By Haddon Libby

Despite wall-to-wall news coverage on COVID-19, it is hard to know how the Coachella Valley is doing relative to the rest of California, the United States or the rest of the world. 

John Hopkins University hosts a COVID-19 Dashboard by the Center for Systems, Science and Engineering.  Using their real-time data through May 10, 2020 along with local data from Riverside University, we find that the United States has the most reported cases globally, yet we are also the largest population in the world amongst countries with reasonable reporting standards.  As a reminder, the largest countries in the world are China at 1.43 billion, India at 1.38 billion and the United States at 331 million.

Rather than looking at things based on the absolute number of people infected, a better measure would be on the infection rate amongst a population.  The infection rate is the number of COVID-19 cases divided by the population.  Using this benchmark, the infection rate is the highest in Spain with 48 infections per 10,000 people.  The United States is second with 40 cases per 10,000 followed by Italy at 36, the United Kingdom at 32.5 and France at 27.  Other notables include Iran at 13 cases per 10,000, Brazil at 7, Japan at 1 and China at 0.6 infections per 10,000.  As you can see, the integrity of the reporting data is not without concerns.


Data shows us those countries closer to China who are accustomed to wearing face masks and dealing with novel viruses have fared better than other parts of the world.

Globally, the average death rate from COVID-19 is 6.9% amongst those infected.  Through May 10th, COVID-19 was marked as the cause of death in 6.6% of all deaths during 2020 globally.  These percentages are likely to be higher than the actual death rate as most people have not been tested.  As an example, if you thought you had food poisoning for a night, but it was actually COVID-19, it is unlikely that you were tested.  As the availability of tests has been limited around the world, the testing to date in most countries has been on those who were most ill or with access to healthcare.

So far, France has the highest death rate at 15% of all people diagnosed with the virus.  The United Kingdom is second at 14.5% followed by Italy at 14%, Spain at 12% and Mexico at 10%.  The United States is slightly better than average at 6% while Germany’s death rate is 4.5%, Japan 4% and South Korea an impressive 2.4%.  China has reported a mere 4,637 deaths from the virus amongst their 1.4 billion people.  Most do not believe Chinese numbers to be a full count of the cases and deaths that they have experienced.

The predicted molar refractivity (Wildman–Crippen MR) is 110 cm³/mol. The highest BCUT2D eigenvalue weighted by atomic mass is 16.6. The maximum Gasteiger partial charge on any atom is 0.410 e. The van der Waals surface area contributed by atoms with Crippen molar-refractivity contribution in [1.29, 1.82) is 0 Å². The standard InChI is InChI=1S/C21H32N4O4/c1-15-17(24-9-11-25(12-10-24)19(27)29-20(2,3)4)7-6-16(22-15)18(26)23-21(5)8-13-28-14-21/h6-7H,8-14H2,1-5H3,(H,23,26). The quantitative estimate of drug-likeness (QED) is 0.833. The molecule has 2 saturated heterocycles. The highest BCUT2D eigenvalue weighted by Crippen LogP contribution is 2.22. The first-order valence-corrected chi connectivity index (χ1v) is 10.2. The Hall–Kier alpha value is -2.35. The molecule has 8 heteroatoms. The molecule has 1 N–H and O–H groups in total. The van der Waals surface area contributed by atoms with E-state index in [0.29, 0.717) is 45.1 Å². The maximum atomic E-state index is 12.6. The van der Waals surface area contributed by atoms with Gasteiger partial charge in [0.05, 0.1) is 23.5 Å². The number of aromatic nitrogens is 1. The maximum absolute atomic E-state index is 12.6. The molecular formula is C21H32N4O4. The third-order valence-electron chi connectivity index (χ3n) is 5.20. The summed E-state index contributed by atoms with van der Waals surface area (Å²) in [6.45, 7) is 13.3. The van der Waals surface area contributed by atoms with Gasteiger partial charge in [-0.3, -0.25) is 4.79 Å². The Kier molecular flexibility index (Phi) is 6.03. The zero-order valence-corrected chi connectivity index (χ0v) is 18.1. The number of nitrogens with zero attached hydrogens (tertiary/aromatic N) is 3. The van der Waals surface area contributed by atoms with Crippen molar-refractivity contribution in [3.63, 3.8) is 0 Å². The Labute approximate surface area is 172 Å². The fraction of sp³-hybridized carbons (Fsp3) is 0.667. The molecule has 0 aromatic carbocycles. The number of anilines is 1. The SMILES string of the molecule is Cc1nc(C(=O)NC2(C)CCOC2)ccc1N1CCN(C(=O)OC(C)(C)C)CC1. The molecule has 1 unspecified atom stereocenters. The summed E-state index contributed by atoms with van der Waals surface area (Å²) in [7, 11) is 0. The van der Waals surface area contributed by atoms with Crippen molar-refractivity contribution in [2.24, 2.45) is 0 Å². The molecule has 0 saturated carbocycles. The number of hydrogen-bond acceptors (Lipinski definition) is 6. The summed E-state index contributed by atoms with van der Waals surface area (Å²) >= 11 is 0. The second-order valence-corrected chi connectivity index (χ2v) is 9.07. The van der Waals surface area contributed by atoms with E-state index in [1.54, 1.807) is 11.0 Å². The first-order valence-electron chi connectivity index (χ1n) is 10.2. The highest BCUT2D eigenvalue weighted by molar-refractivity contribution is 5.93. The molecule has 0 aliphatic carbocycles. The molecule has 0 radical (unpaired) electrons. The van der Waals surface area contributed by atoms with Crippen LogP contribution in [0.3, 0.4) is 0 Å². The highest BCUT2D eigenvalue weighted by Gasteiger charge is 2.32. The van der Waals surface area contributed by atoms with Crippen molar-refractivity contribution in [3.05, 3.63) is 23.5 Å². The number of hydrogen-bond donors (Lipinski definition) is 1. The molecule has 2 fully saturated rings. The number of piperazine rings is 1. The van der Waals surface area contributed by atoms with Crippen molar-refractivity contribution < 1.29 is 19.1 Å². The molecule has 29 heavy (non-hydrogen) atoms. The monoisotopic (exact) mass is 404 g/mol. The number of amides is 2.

Looking around the United States, the New York City metropolitan area became the epicenter of the pandemic.  With 1.7% of all New York State residents having been infected, 8% have died.  Where the United States has 40 cases per 10,000 citizens, New York has 170 per 10,000 or nearly 2 in 100.

After New York, New Jersey has the second highest infection rate at 1.55% of all residents of which 6.6% die.

Here in California, only 17 in every 10,000 people have been diagnosed with the virus – a 90% lower number than New York.  Of Californians infected, 4% die.  In Michigan where the governors’ residence was picketed by gun-wielding Michiganders, 47 in 10,000 have gotten sick while nearly one in ten die.

Texas has been a shining star during the pandemic like California.  With only 13 in 10,000 contracting the virus, fewer than 3% die.  On the other end of the pandemic, Massachusetts has been harder hit than any area outside of New York with 110 in 10,000 getting sick with a little more than 6% dying.

Looking at our county and region, both Riverside County and Coachella Valley have infection and death rates comparable with Germany.  In fact, if we exclude the New York metropolitan area from our COVID-19 calculations, infection and death rates across the rest of the United States are also in line with Germany.  Considering the size of our country and the political divide that makes everything more challenging to implement, we appear to be doing a good job across most of the country with special recognition to the good work done in Texas and California.

Haddon Libby is the Founder and Managing Director of Winslow Drake Investment Management, a fiduciary-only investment manager.  For more information on their award-winning services, please contact Haddon directly at or